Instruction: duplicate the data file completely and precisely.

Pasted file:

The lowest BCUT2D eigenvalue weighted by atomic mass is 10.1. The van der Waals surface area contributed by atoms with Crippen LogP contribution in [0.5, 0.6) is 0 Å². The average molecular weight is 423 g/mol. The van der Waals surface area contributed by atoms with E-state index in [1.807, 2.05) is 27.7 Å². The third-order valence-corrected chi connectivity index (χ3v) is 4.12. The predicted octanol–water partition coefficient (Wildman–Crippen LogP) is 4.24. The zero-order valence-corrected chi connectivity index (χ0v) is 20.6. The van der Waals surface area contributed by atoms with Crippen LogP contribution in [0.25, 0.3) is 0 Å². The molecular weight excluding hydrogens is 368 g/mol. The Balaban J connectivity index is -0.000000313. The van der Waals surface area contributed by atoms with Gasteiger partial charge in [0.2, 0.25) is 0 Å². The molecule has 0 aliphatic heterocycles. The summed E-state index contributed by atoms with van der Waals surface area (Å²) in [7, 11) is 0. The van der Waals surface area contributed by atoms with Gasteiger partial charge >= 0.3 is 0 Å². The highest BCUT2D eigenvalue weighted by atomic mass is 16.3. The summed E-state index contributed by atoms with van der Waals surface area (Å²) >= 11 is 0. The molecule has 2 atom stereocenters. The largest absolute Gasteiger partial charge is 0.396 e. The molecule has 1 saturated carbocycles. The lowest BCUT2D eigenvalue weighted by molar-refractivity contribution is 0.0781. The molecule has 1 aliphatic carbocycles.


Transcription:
The lowest BCUT2D eigenvalue weighted by atomic mass is 10.1. The van der Waals surface area contributed by atoms with Crippen LogP contribution in [0.5, 0.6) is 0 Å². The average molecular weight is 423 g/mol. The van der Waals surface area contributed by atoms with E-state index in [1.807, 2.05) is 27.7 Å². The third-order valence-corrected chi connectivity index (χ3v) is 4.12. The predicted octanol–water partition coefficient (Wildman–Crippen LogP) is 4.24. The zero-order valence-corrected chi connectivity index (χ0v) is 20.6. The van der Waals surface area contributed by atoms with Crippen LogP contribution in [0.25, 0.3) is 0 Å². The molecular weight excluding hydrogens is 368 g/mol. The Balaban J connectivity index is -0.000000313. The van der Waals surface area contributed by atoms with Gasteiger partial charge in [0.2, 0.25) is 0 Å². The molecule has 0 aliphatic heterocycles. The summed E-state index contributed by atoms with van der Waals surface area (Å²) in [7, 11) is 0. The van der Waals surface area contributed by atoms with Gasteiger partial charge >= 0.3 is 0 Å². The highest BCUT2D eigenvalue weighted by atomic mass is 16.3. The summed E-state index contributed by atoms with van der Waals surface area (Å²) >= 11 is 0. The molecule has 2 atom stereocenters. The largest absolute Gasteiger partial charge is 0.396 e. The molecule has 1 saturated carbocycles. The lowest BCUT2D eigenvalue weighted by molar-refractivity contribution is 0.0781. The molecule has 1 aliphatic carbocycles.